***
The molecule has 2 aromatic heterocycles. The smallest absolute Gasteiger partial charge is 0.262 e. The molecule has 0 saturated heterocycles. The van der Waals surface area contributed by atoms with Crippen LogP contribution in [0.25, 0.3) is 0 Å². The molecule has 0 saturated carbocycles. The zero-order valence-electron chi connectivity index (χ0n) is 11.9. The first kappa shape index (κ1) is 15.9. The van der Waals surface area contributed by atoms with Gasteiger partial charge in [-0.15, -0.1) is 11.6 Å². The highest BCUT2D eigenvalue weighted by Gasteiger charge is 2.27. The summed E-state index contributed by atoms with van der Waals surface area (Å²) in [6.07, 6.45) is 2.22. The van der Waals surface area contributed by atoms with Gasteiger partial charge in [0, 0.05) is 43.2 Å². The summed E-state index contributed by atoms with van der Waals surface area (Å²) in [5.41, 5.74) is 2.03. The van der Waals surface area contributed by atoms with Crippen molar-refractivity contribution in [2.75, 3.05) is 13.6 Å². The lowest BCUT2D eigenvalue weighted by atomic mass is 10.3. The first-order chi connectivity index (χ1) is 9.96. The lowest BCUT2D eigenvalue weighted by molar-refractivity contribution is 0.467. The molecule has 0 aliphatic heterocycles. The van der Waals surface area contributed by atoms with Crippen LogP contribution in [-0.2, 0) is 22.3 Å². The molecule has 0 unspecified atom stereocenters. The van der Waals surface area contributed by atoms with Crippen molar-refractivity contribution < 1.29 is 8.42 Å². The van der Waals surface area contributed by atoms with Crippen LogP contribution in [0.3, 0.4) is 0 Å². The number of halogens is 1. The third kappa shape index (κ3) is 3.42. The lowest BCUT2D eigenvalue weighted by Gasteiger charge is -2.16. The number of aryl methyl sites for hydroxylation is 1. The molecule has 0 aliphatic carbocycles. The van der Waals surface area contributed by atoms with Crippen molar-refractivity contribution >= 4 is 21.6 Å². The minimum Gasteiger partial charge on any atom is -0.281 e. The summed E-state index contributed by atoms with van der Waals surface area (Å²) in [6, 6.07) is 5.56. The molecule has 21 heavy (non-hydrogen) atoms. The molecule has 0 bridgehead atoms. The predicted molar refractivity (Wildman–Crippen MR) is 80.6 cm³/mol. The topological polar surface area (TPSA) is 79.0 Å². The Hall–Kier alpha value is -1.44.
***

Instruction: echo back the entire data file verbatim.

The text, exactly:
The molecule has 2 aromatic heterocycles. The smallest absolute Gasteiger partial charge is 0.262 e. The molecule has 0 saturated heterocycles. The van der Waals surface area contributed by atoms with Crippen LogP contribution in [0.25, 0.3) is 0 Å². The molecule has 0 saturated carbocycles. The zero-order valence-electron chi connectivity index (χ0n) is 11.9. The first kappa shape index (κ1) is 15.9. The van der Waals surface area contributed by atoms with Gasteiger partial charge in [-0.15, -0.1) is 11.6 Å². The highest BCUT2D eigenvalue weighted by Gasteiger charge is 2.27. The summed E-state index contributed by atoms with van der Waals surface area (Å²) in [6.07, 6.45) is 2.22. The van der Waals surface area contributed by atoms with Gasteiger partial charge in [0, 0.05) is 43.2 Å². The summed E-state index contributed by atoms with van der Waals surface area (Å²) in [5.41, 5.74) is 2.03. The van der Waals surface area contributed by atoms with Crippen molar-refractivity contribution in [2.75, 3.05) is 13.6 Å². The lowest BCUT2D eigenvalue weighted by atomic mass is 10.3. The first-order chi connectivity index (χ1) is 9.96. The lowest BCUT2D eigenvalue weighted by molar-refractivity contribution is 0.467. The molecule has 0 aliphatic heterocycles. The van der Waals surface area contributed by atoms with Crippen LogP contribution in [-0.2, 0) is 22.3 Å². The molecule has 0 unspecified atom stereocenters. The van der Waals surface area contributed by atoms with Crippen molar-refractivity contribution < 1.29 is 8.42 Å². The van der Waals surface area contributed by atoms with Crippen LogP contribution in [0.3, 0.4) is 0 Å². The number of halogens is 1. The third kappa shape index (κ3) is 3.42. The lowest BCUT2D eigenvalue weighted by Gasteiger charge is -2.16. The number of aryl methyl sites for hydroxylation is 1. The molecule has 0 aliphatic carbocycles. The van der Waals surface area contributed by atoms with Crippen molar-refractivity contribution >= 4 is 21.6 Å². The minimum Gasteiger partial charge on any atom is -0.281 e. The summed E-state index contributed by atoms with van der Waals surface area (Å²) in [6, 6.07) is 5.56. The molecule has 21 heavy (non-hydrogen) atoms. The molecule has 0 bridgehead atoms. The predicted molar refractivity (Wildman–Crippen MR) is 80.6 cm³/mol. The topological polar surface area (TPSA) is 79.0 Å². The Hall–Kier alpha value is -1.44.